Children and adolescents with sickle cell anemia are not getting appropriate transcranial Doppler screening and treatment with hydroxyurea, although overall screening and treatments have increased over the past decade. Healthcare providers should seek to improve their screening and treatment strategies to address these disparities.
Sickle cell anemia is a blood disorder that commonly affects African Americans, and is associated with a high risk of complications and mortality. Guidelines recommend the use of transcranial Doppler screening (TCD) to identify stroke risk factors in children and adolescents 2–16 years of age, and treatment with hydroxyurea to reduce the risk of severe complications that could lead to mortality.
A recent study conducted by the Centers for Disease Control and Prevention (CDC) analyzed data from the IBM MarketScan Multi-State Medicaid Database. Data concerning TCD screening and hydroxyurea use in 3,352 children and adolescents with sickle cell anemia who were enrolled in Medicaid in 2019 were evaluated. Around 5% of children and adolescents who were receiving blood transfusion therapy were excluded from the study.
Results from the analysis found that TCD screening increased by 27% among children and adolescents aged 10 to 16 years from 2014 to 2019. However, 47% of children aged 2 to 9 years and 38% of children and adolescents aged 10 to 16 years received TCD screening by 2019. In addition, hydroxyurea use increased from 2014 to 2019 in children aged 2 to 9 years (27%) and children and adolescents aged 10 to 16 years (23%). However, in 2019, 38% of children aged 2 to 9 years and 53% of children and adolescents aged 10 to 16 years received treatment with hydroxyurea.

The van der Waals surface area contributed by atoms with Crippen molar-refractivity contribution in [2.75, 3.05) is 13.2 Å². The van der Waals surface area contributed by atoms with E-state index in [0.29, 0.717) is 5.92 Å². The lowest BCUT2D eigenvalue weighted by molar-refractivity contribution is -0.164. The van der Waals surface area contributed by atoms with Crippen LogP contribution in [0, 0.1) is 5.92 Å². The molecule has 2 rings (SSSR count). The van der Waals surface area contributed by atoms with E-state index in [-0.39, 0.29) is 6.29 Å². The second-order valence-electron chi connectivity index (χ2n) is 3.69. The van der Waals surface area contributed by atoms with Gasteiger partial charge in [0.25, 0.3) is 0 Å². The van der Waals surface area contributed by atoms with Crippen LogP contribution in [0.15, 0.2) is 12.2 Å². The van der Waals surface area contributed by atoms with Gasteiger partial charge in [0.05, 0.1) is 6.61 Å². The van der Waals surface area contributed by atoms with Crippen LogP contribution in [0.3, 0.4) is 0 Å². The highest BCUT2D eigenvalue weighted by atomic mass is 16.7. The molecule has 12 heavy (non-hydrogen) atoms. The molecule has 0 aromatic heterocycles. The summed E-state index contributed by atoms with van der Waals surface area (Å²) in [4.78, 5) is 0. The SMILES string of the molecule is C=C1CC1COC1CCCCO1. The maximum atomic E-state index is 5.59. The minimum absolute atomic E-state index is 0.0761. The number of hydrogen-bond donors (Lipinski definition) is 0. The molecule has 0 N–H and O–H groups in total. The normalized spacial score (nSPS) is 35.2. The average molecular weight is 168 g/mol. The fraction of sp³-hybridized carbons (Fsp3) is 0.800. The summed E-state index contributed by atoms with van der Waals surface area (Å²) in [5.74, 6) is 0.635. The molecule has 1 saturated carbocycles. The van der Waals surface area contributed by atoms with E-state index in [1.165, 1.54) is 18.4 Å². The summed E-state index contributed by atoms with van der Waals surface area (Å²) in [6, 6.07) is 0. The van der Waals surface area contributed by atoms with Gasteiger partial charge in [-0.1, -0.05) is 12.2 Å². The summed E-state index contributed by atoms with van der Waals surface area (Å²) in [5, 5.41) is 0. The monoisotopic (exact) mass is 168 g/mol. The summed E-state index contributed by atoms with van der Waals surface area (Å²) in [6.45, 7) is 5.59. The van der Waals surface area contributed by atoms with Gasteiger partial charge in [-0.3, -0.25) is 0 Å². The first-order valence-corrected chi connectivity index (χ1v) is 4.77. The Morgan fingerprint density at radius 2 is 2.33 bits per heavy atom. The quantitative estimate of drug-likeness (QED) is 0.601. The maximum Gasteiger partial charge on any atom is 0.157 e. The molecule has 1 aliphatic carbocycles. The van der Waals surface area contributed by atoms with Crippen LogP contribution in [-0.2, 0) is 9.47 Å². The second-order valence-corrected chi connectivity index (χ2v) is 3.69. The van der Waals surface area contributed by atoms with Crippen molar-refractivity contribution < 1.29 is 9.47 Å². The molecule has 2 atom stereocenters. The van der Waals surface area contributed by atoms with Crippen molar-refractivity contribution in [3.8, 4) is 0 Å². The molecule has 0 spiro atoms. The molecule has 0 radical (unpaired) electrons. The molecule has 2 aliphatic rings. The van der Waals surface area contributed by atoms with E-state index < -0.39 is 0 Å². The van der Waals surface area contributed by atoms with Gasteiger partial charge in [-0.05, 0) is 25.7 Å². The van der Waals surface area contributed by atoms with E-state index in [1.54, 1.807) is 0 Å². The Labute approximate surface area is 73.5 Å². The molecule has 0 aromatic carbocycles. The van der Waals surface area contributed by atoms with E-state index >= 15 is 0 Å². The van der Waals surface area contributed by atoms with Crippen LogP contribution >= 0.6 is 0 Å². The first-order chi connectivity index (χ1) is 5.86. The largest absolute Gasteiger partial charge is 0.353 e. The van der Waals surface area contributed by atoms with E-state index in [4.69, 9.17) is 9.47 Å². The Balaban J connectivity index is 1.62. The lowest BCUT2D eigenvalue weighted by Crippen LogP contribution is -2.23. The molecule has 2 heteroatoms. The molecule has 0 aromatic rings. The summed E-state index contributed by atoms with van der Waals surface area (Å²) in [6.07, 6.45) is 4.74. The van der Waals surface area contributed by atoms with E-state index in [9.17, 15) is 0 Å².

According to the analysis, numerous children and adolescents with sickle cell anemia were not receiving TCD screening or hydroxyurea in 2019. As more than 90% of patients with sickle cell disease are Black or African American, potential barriers to care may come into play. Healthcare providers should carry out improved strategies to increase TCD screening and hydroxyurea treatment, especially in communities that are affected by barriers to care.
Schieve, L. A., Simmons, G. M., Payne, A. B., Abe, K., Hsu, L. L., Hulihan, M., Pope, S., Rhie, S., Dupervil, B., & Hooper, W. C. (2022). Vital Signs: Use of Recommended Health Care Measures to Prevent Selected Complications of Sickle Cell Anemia in Children and Adolescents – Selected U.S. States, 2019. MMWR Morb Mortal Wkly Rep, 71(39), 1241-1246. https://doi.org/10.15585/mmwr.mm7139e1